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Trump administration asked Congress to pay for Taliban travel expenses and food

Trump administration asked Congress to pay for Taliban travel expenses and food

Trump administration asked Congress to pay for Taliban travel expenses and food

Donald Trump‘s administration asked Congress to reimburse the Taliban for travel expenses, lodgings and food at peace talks aimed at bringing over 17 years of war in Afghanistan to an end.

The funds would have been used “in cases where lodging and transportation would be required to facilitate the participation of all required parties to negotiate a local peace deal,” the Pentagon said.

The Pentagon was seeking “to lay the groundwork in anticipation of opportunities to facilitate talks with the Afghan government to find a way to end the war”, said Pentagon spokeswoman Commander Rebecca Rebarich.

"ISOCountryGroups": "euro": [ "at", "be", "cy", "ee", "fi", "fr", "de", "gr", "ie", "it", "lv", "lt", "lu", "mc", "mt", "nl", "pt", "sk", "si", "sm", "es", "va" ], "uk": [ "gb" ], "us": [ "us" ]

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Until now no funds had been used, she added, and the Pentagon did not provide further details of possible funding.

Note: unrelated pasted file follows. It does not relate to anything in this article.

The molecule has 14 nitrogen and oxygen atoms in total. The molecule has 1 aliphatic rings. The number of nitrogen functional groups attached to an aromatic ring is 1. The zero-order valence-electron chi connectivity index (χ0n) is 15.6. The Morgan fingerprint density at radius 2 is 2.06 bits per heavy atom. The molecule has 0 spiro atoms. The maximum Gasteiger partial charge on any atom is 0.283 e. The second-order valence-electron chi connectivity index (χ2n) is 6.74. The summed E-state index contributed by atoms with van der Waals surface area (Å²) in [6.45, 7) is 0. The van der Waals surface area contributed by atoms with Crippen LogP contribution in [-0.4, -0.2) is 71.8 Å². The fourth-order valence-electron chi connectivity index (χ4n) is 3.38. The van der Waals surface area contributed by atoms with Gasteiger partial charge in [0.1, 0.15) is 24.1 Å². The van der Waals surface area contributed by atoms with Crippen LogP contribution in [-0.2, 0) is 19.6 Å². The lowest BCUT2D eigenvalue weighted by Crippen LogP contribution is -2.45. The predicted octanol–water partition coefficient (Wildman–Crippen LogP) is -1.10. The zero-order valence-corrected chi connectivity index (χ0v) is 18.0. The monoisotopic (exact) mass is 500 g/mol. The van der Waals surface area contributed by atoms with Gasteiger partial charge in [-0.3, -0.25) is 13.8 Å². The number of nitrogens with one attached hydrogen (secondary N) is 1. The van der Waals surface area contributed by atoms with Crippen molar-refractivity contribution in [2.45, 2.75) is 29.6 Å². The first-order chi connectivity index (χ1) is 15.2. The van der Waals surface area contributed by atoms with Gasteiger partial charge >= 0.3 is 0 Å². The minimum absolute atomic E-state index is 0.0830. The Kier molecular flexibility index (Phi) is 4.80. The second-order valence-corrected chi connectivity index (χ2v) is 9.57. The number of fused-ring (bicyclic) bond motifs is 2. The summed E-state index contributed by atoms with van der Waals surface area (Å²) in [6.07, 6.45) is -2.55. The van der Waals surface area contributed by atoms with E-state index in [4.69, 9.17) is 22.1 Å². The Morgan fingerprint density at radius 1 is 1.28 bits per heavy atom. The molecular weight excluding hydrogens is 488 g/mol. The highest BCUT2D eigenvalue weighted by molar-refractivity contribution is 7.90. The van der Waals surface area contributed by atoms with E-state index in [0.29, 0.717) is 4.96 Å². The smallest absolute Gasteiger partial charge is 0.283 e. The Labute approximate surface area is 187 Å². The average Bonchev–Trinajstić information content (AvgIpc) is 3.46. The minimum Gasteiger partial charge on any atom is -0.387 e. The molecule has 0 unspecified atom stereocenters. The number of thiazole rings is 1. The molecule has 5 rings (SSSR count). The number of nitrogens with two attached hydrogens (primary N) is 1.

However, a committee denied the request because it would have amounted to support for terrorists, the BBC reported, citing Kevin Spicer, spokesman for representative Peter Visclosky of Indiana.

Earlier this week a bill passed by the House of Representatives Appropriations Subcommittee on Defence barred the US government from using money to pay for the Taliban’s expenses – unless the talks included members of the Afghan government or did not restrict the participation of women.

A spokesman for an independent government spending watchdog told Rollcall the request was like “life imitating The Onion,” a US satirical newspaper.

Fighting between the Taliban and US-backed Afghan government has intensified since a ceasefire over the three-day Eid al-Fitr festival last year.

Talks between Washington and the militant group have continued, though Afghan government officials have been sidelined.

US and Taliban negotiators wrapped up their sixth round of peace talks on Thursday with “some progress” made on a draft agreement for when foreign troops might withdraw from Afghanistan.

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The Afghan government has expressed frustration about not being included in talks with the Taliban and the limited information Kabul is being provided by Washington.

“The government does not feel that they have been briefed enough,” Roya Rahmani, Afghanistan’s ambassador to the United States, told reporters in Washington this week.

“If a peace is to be negotiated and to be durable, it cannot keep on going on without the presence of Afghan people.”



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